Not admitting you misinterpreted something is intellectually dishonest. That’s assuming that’s what happened, because otherwise it’s just dishonest.

    • Richard Nikoley on April 14, 2014 at 19:20

      Think what you want, Justin.

      Because I don’t care in the slightest.

      I used her as an example, misrepresented nothing, and eliminating and being restrictive is a bad idea. The post is not about _her_.

  2. Michael44 on April 13, 2014 at 23:34

    Richard, this is unrelated to this thread, but I’m hoping you might allow it to be posted:-

    Feds forced to surrender to American Citizens


  3. Cathy on April 13, 2014 at 16:32

    Gosh that post (of the poor paleo/low carb person) made me sad. Full blown orthorexia! I feel for that person. True, I need to do more to encourage people to eat the starch and be healed. Lead by example that’s what I say. Hopefully, this person will just get tired of eating the same things or the social isolation of eating a certain way to give it up and try something new like resistant starch. Talk about feeling better from what you eat!!

  4. Edster on April 13, 2014 at 16:49

    “is really just symptom management”, yhep that just about sums it up. I was feeling pretty pleased with my Paleo diet in comparison to the trolley loads of plastic wrapped beige pseudo foods I see folks pushing around the supermarket, but in comparison to the breadth, depth and richness of true ancestral eating it’s looking like I’ve been stuck in diet dogma too. I’m hoping for a new nutritional renaissance to really get underway; it’s pre and pro-biotics that look like the way to make that happen.

  5. Harriet on April 13, 2014 at 17:10

    Been there, done that. Back in 1985 I cut out food after food which gave me trouble till I ended up eating lamb, beef, carrot and potato and even they gave me trouble! Plus the tap water was a problem and this was before the days when you could buy bottled water. Plus I got symptoms with everything I could smell and some things I couldn’t smell, but I knew were volatile. It is not a pleasant place to be – especially when some foods and smells sent me suicidal – one anti-perspirant was particularly difficult as one whiff as I was walking down the street meant I had 20 minutes to get myself and my children to a safe space before I lost control. Unpleasant to say the least.

    Good news: there is a way out (I had to believe that or I wouldn’t try something different). I did it by focussing on relaxation, meditation and mentally retraining my body as I added foods back into my diet, safest ones first such as pears and other meats.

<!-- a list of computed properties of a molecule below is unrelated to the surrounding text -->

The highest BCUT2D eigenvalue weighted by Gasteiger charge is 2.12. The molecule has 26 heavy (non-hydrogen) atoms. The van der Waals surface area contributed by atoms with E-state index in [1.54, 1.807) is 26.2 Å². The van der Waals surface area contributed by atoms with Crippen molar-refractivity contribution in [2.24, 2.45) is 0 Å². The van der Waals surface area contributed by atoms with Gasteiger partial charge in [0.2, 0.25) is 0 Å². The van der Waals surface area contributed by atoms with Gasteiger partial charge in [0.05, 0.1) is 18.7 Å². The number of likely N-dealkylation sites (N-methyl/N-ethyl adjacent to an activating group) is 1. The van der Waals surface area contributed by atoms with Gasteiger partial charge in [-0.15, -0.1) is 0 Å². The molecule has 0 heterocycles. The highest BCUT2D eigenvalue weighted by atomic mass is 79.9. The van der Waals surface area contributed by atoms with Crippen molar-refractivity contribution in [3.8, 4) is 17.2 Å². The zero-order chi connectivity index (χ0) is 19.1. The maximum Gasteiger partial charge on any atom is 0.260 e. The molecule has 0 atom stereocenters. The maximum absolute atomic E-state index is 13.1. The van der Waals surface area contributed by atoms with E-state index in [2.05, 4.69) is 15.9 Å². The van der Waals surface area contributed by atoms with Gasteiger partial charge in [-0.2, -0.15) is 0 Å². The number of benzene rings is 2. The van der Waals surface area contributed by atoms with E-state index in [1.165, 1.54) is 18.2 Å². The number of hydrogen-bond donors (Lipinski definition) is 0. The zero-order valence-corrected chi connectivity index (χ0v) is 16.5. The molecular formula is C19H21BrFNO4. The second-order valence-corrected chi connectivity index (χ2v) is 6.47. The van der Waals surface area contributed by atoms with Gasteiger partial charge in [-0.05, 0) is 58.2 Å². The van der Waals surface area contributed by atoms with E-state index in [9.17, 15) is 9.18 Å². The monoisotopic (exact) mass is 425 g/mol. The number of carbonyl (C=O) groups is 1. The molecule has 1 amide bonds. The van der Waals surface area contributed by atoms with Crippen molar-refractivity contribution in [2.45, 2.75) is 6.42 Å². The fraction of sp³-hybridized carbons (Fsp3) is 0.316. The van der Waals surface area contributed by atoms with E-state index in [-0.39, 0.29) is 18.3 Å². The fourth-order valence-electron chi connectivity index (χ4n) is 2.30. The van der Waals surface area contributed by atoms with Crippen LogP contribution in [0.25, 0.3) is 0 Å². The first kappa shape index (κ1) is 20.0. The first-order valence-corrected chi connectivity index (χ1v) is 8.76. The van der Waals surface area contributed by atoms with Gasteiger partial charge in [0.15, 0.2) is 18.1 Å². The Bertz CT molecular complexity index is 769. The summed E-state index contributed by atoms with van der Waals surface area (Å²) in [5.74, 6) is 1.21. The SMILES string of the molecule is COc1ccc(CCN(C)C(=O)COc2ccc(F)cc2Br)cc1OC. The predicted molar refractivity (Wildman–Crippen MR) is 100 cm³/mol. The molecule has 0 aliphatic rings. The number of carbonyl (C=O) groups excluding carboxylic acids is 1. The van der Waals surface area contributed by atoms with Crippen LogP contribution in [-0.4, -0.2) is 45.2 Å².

Nowadays, of course, I would deal with it slightly differently. If at all possible I’d get a stool analysis and hair analysis done and be guided by a health practitioner who actually knew what they were doing. If it wasn’t possible then I’d do what I’m doing anyway (my health pract appointment is still 16 weeks away), I use my intuition and trial and error.

    Plus I know about resistant starch and prebiotics, a little about probiotics, in addition to the importance of good naturally grown foods.

    So to those of you who don’t have bad problems, for whom information is freely available and who are just ever so slightly supercilious just remember that it could have been you and your problem in a different set of circumstances. People whose health is really broken are in a difficult enough place without feeling judged for doing the best they can given their resources.

    Cathy, the person has got tired of limited eating. They just don’t know how to move on. The question I would have is to ask is what about vegetables? There were none mentioned in the list. And what has worked or not worked in relation to the recommended pro-biotics and resistant starches?

    My advice for someone in the middle of an horrendous situation with lots of symptoms is sometimes I had to go right through the middle of them and retrain my body and mind along the way. Take charge as you can’t control your body, but in as much as you are able given your condition, take charge of your health and make it a top priority.

    • gabriella kadar on April 13, 2014 at 18:15

      Harriet, I noticed the lack of vegetables except carrots. What’s wrong with vegetables now? Maybe some people have no imagination about using them in delicious food. My week-end was full of artichoke hearts, asparagus, brussel sprouts, okra, and an amazing East African style fresh lemon pickle. Oh yeah baby! Baked haddock with two kinds of artichoke hearts (marinated and canned) plus lemon pickle and lemon juice and olive oil and I was in heaven. I had an intimate dinner for four except there weren’t three other people. 🙂 A bit of self control would have gone a long way. Ouch. Baked a second batch for lunches during the week.

      My downfall: delicious REAL food. ARghhhhh! My friend said ‘eating fish is like eating air.’ She was trying to make me feel better about being an oink.

    • Harriet on April 14, 2014 at 17:02

      Gabriella, my description was for way back in 1985. What was wrong with other veges was that they all gave me bad symptoms.